I found another example of sustainbility in unexpected places among the stories I included in last night's Overnight News Digest: Science Saturday (Atlantic Hurricane Season forecast) on Daily Kos. Both involved scientists examining unorthodox documentary sources to determine the history of biodiversity in two parts of the world. First, Virginia Gewin of Nature explained how Ancient art fills in Egypt's ecological history.
Mammal populations shrank during three abrupt climate shifts over the past 6,000 years.One of the points I make to my students every semester is that humans plus climate change equal extinctions. This article supports that point.
Ancient Egyptian rock inscriptions and cavings on pharaonic tombs chronicle hartebeest and oryx — horned beasts that thrived in the region more than 6,000 years ago. Researchers have now shown that those mammal populations became unstable in concert with significant shifts in Egypt’s climate.
The finding is based on a fresh interpretation of an archaeological and palaeontological record of ancient Egyptian mammals pieced together more than a decade ago by the zoologist Dale Osborn. Thirty-eight large-bodied mammals existed in Egypt roughly six millennia ago, compared to just eight species today.
“There are interesting stories buried in the data — at the congruence of the artistic and written record,” says Justin Yeakel, an ecologist at Simon Fraser University in Vancouver, British Columbia, who presented the research this week at the annual meeting of the Ecological Society of America in Minneapolis, Minnesota. For example, the philosopher Aristotle said 2,300 years ago that lions were present, though rare, in Greece; shortly thereafter, the beasts appeared in the local art record for the last time, Yeakel says.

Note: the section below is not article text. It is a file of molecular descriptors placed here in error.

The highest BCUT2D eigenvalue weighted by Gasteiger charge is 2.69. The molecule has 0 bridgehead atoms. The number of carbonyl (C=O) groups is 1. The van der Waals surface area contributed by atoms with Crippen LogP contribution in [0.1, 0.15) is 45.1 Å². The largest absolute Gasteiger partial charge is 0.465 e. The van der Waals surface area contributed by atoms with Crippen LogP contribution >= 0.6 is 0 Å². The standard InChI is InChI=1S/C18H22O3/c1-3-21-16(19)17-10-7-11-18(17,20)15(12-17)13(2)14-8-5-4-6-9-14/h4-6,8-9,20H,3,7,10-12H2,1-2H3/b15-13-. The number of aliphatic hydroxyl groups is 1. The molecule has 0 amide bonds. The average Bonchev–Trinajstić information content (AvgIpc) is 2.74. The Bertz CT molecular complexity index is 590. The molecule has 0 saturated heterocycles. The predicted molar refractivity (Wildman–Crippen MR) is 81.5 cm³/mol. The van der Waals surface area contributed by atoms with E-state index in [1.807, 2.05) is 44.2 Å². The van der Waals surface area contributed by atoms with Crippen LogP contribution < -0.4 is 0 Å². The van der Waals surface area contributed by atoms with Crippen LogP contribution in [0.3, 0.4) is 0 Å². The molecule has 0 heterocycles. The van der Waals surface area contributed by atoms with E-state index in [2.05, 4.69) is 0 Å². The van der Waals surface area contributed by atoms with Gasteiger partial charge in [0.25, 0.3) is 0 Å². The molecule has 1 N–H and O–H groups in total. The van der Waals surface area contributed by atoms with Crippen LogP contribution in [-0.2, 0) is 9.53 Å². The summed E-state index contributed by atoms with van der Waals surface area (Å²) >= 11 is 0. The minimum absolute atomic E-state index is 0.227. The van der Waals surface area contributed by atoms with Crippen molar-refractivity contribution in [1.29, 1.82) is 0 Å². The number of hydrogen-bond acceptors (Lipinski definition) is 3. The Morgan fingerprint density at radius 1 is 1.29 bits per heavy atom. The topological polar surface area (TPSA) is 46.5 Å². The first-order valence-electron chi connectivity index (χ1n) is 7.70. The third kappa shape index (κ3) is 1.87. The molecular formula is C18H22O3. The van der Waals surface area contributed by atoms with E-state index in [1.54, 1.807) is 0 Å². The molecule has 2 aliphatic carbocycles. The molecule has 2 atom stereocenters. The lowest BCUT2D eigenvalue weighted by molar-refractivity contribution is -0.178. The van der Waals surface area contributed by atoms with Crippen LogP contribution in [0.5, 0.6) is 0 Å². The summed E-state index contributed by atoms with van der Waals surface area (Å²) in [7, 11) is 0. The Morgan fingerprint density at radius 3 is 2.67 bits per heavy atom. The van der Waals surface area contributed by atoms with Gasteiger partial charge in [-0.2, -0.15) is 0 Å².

Overlaying records of climate and species occurrences over time, his team found that three dramatic declines in Egypt’s ratio of predators to prey coincided with abrupt climate shifts to more arid conditions. The timing of these aridification events also corresponds to major shifts in human populations at the end of the African Humid Period, about 5,500 years ago; during the Akkadian collapse, about 4,140 years ago in what is now Iraq; and about 3,100 years ago, when the Ugaritic civilization collapsed in what is now Syria.
The other article examined more recent events on the other side of the planet, as Christopher Joyce of NPR described how Old Hawaiian Menus Tell Story Of Local Fish And Their Demise
In the early to mid-1900s, the islands of Hawaii were a far-away, exotic destination. People who managed to get there often kept mementos of that journey including kitschy menus from Hawaiian fine dining restaurants and hotels like like Trader Vic's and Prince Kuhio's.Turtles didn't show up on the menus, which went back as far as 1915. However, he detected a shift from near-shore fish like snapper, flounder, and grouper before World War II to open-ocean fish like tuna and swordfish, along with lobster flown in from the east coast of the mainland. His interpretation was that overfishing or pollution was affecting the selection on the menus as much or more than changing tastes of both the islanders and tourists.
Now these old menus are serving a purpose beyond colorful relics from the past. Kyle Van Houtan, an ecologist with the National Oceanic and Atmospheric Administration, says he's found a scientific purpose for the menus.
Years ago, he traveled to Hawaii to study sea turtles. He wanted to know where they ended up. In a shark's belly? Or as turtle soup?
One day he got one of those lightning-bolt ideas: Maybe turtle would show on old restaurant menus? Over time, he collected 500 menus.
Both articles demonstrate that one should look at all available sources of information, even the unexpected ones. One never knows what will come in handy!
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